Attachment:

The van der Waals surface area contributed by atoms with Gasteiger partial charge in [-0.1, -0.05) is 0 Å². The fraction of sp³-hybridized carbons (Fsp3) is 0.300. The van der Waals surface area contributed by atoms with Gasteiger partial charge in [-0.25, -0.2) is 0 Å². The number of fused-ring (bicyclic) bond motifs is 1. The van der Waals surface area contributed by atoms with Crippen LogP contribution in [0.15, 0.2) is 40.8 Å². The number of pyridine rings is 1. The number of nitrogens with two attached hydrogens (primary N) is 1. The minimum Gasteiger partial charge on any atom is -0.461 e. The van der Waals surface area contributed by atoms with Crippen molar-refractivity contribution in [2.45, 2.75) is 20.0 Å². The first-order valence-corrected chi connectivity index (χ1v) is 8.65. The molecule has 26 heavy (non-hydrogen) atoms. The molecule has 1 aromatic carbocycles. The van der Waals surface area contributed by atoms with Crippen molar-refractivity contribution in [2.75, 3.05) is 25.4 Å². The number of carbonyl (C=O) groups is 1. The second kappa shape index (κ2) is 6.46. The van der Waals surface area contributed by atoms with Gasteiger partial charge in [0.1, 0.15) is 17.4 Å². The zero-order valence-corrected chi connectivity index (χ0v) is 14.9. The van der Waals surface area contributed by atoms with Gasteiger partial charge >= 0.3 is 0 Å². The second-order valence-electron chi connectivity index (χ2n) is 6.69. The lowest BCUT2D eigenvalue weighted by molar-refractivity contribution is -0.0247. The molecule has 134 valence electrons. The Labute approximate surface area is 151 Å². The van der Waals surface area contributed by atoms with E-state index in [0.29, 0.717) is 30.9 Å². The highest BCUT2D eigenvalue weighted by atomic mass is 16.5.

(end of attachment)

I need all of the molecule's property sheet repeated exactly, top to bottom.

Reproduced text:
The van der Waals surface area contributed by atoms with Gasteiger partial charge in [-0.1, -0.05) is 0 Å². The fraction of sp³-hybridized carbons (Fsp3) is 0.300. The van der Waals surface area contributed by atoms with Gasteiger partial charge in [-0.25, -0.2) is 0 Å². The number of fused-ring (bicyclic) bond motifs is 1. The van der Waals surface area contributed by atoms with Crippen LogP contribution in [0.15, 0.2) is 40.8 Å². The number of pyridine rings is 1. The number of nitrogens with two attached hydrogens (primary N) is 1. The minimum Gasteiger partial charge on any atom is -0.461 e. The van der Waals surface area contributed by atoms with Crippen molar-refractivity contribution in [2.45, 2.75) is 20.0 Å². The first-order valence-corrected chi connectivity index (χ1v) is 8.65. The molecule has 26 heavy (non-hydrogen) atoms. The molecule has 1 aromatic carbocycles. The van der Waals surface area contributed by atoms with Crippen molar-refractivity contribution in [2.75, 3.05) is 25.4 Å². The number of carbonyl (C=O) groups is 1. The second kappa shape index (κ2) is 6.46. The van der Waals surface area contributed by atoms with Gasteiger partial charge in [0.1, 0.15) is 17.4 Å². The zero-order valence-corrected chi connectivity index (χ0v) is 14.9. The van der Waals surface area contributed by atoms with Gasteiger partial charge >= 0.3 is 0 Å². The second-order valence-electron chi connectivity index (χ2n) is 6.69. The lowest BCUT2D eigenvalue weighted by molar-refractivity contribution is -0.0247. The molecule has 134 valence electrons. The Labute approximate surface area is 151 Å². The van der Waals surface area contributed by atoms with E-state index in [0.29, 0.717) is 30.9 Å². The highest BCUT2D eigenvalue weighted by atomic mass is 16.5.